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Making maths meaningful

14 March 2013 by Angela

Lots of patterns created from coloured and shiny paperHere’s an update from Education Demonstrator Angelica Vanasse at the Walker Art Gallery:


“Maths might not be the first subject area that comes to mind when looking for curriculum links in the Walker Art Gallery collections, but the Education Team at the Walker has been working on lots of ways to demonstrate how the collections can support maths education.

The Walker’s Education Team frequently hosts Taster Days for Initial Trainee Teachers and PGCE students that focus on learning outside the classroom and curriculum links within the gallery. Since January, 187 students have completed training days including a group of maths specialists from Edge Hill University’s Initial Trainee Teacher programme.

We introduced them to the ‘Take One Picture‘ programme, which uses a painting as a stimulus for learning across the curriculum. The group also had a tour of the gallery and took part in our Draw to Explore session, having a go at some of our favourite drawing techniques for developing creative skills while looking at shapes, lines, and angles. We hunted for shapes and patterns throughout the gallery – from intricate details in modern paintings to carved designs in gilded frames and furniture –  and used our findings to design tessellating collages. By the end of the session the participants had discovered loads of maths inspiration in the gallery and created masterpieces of their own.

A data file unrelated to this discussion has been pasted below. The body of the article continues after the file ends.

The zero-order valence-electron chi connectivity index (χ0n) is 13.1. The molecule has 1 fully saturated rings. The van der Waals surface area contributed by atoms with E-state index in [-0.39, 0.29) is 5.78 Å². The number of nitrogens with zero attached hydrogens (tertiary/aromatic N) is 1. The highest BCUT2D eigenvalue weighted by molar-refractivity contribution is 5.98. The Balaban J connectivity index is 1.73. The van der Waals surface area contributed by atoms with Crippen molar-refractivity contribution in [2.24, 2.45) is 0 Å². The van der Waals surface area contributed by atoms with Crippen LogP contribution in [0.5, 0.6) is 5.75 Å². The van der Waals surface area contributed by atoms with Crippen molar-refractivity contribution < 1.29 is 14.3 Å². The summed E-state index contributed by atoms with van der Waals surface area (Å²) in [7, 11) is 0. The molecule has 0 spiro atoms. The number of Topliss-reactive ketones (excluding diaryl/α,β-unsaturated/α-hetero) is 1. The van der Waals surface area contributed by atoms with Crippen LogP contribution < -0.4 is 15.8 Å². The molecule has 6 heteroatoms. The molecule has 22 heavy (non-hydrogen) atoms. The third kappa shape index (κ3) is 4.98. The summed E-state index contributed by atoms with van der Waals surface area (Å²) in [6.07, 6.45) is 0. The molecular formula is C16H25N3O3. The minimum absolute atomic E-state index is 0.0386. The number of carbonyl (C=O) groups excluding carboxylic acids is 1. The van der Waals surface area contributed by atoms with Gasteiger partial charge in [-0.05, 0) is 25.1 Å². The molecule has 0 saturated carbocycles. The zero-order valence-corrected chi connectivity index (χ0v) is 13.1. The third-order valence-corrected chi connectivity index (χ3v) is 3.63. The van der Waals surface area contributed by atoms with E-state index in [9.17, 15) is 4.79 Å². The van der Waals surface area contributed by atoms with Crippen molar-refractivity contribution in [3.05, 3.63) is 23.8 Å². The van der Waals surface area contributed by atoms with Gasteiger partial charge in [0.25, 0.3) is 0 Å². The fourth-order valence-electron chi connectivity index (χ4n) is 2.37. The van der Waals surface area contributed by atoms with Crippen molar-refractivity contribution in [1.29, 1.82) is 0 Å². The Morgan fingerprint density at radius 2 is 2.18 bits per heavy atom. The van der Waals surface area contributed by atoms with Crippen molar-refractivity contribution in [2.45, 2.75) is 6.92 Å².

We received great feedback from the group, with participant Emily telling us that ‘I didn’t realise how much was on offer for primary school children in the art gallery! There are so many creative activities, which have been planned by the staff, for children to experience with relation to maths. It has enabled me to think of different ways in order to include art within maths, something which I will try with children in school.’  Another participant said that ‘I have never considered an art gallery as a setting for supporting mathematical teaching and learning but after today I have changed my opinion completely. I will definitely be looking to organise a trip with my placement NQT class.’

With a bit of investigative work and a dash of creativity there’s lots of potential for maths learning to be had at the Walker! Check out our flickr set for more photographs from the session.

We look forward to working with Rachel Boyle, Primary Year 2 Leader at Edge Hill University on other projects in the future and look forward to visits from the students and their placement schools.

This year’s ‘Take One Picture’ exhibition will open at the Walker on 1 July – watch this space! To find out more about the free school sessions on offer at the Walker, head over to our learning sessions database.”

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